Writing in the New York Times, Susan Lambert, a Professor is the Social Work Program at the University of Chicago, explores the issue of women who work low wages and work “flexible” schedules. Flexible sounds warm and fuzzy. Everybody likes things that are flexible. The problem is that employers are using this word to mask the fact that employees will only work when there is work – on call.
Once upon a time, I managed a phone center that offered on call positions. My bosses called the position flexible. After about six months of lying to people, I put my foot down and started telling prospective employees the truth. An on call position can be a good thing for someone who’s working full time and looking for supplemental income. For someone relying on a job to pay their bills, an on call position doesn’t work. You can’t tell from week to week how many hours will be available. It is impossible to budget for rent, food, and other essentials.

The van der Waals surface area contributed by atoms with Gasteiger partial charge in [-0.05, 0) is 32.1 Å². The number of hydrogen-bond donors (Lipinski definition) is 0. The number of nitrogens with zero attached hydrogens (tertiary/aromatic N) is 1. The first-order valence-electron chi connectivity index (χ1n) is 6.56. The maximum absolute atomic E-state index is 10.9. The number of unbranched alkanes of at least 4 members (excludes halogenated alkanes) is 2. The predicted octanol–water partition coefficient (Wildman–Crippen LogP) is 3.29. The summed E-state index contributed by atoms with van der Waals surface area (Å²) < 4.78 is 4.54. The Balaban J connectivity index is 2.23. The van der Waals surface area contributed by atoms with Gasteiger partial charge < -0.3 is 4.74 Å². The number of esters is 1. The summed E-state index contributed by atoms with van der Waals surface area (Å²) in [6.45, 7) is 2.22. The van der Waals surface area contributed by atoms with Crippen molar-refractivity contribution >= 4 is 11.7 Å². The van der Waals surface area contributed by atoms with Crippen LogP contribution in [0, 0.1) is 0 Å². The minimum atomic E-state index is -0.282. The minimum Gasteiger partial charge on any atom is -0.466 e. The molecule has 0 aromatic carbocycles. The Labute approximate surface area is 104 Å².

As Professor Lambert attests, more hourly employees today are given no option. Their schedules are flexible. She suggests that the government must legislate a solution. I’d like to agree, but the idea seems beyond utopian given our current political climate.
What we need is real solidarity. When a company treats workers like dogs, it needs to be called out and boycotted. As long as consumers want cheap at whatever cost, the cost will be the exploitation of their fellow workers. We need to stop blaming the employer and the government. Look in the mirror. If you shop at a company that pays its workers wages that force them to use food stamps, you are supporting exploitation. Worse than that, you are saying its o.k. for your tax dollars to supplement what the employer pays workers, which is nothing more than corporate welfare.
American workers need to wake up. It’s not the fault of big corporations. We know their games, and we have to put an end to them. Solidarity.